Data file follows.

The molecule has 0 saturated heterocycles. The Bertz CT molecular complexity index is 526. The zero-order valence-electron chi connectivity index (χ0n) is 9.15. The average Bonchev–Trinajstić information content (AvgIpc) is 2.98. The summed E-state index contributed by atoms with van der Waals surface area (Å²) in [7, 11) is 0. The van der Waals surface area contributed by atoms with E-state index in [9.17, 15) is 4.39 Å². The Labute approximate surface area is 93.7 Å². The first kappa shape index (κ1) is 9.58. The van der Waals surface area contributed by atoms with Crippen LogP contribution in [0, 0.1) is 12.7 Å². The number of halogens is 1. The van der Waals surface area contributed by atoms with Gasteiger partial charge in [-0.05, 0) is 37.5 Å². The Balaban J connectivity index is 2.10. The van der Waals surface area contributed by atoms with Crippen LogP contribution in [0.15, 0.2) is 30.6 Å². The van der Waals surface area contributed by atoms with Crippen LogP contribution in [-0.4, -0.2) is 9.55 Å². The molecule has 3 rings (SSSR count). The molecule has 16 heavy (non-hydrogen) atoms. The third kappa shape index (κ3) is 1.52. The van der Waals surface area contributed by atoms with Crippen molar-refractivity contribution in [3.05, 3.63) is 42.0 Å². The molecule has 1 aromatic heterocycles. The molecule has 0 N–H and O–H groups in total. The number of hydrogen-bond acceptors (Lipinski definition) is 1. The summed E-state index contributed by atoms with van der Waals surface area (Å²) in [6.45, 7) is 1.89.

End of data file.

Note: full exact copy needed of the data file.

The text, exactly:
The molecule has 0 saturated heterocycles. The Bertz CT molecular complexity index is 526. The zero-order valence-electron chi connectivity index (χ0n) is 9.15. The average Bonchev–Trinajstić information content (AvgIpc) is 2.98. The summed E-state index contributed by atoms with van der Waals surface area (Å²) in [7, 11) is 0. The van der Waals surface area contributed by atoms with E-state index in [9.17, 15) is 4.39 Å². The Labute approximate surface area is 93.7 Å². The first kappa shape index (κ1) is 9.58. The van der Waals surface area contributed by atoms with Crippen LogP contribution in [0, 0.1) is 12.7 Å². The number of halogens is 1. The van der Waals surface area contributed by atoms with Gasteiger partial charge in [-0.05, 0) is 37.5 Å². The Balaban J connectivity index is 2.10. The van der Waals surface area contributed by atoms with Crippen LogP contribution in [0.15, 0.2) is 30.6 Å². The van der Waals surface area contributed by atoms with Crippen LogP contribution in [-0.4, -0.2) is 9.55 Å². The molecule has 3 rings (SSSR count). The molecule has 16 heavy (non-hydrogen) atoms. The third kappa shape index (κ3) is 1.52. The van der Waals surface area contributed by atoms with Crippen molar-refractivity contribution in [3.05, 3.63) is 42.0 Å². The molecule has 1 aromatic heterocycles. The molecule has 0 N–H and O–H groups in total. The number of hydrogen-bond acceptors (Lipinski definition) is 1. The summed E-state index contributed by atoms with van der Waals surface area (Å²) in [6.45, 7) is 1.89.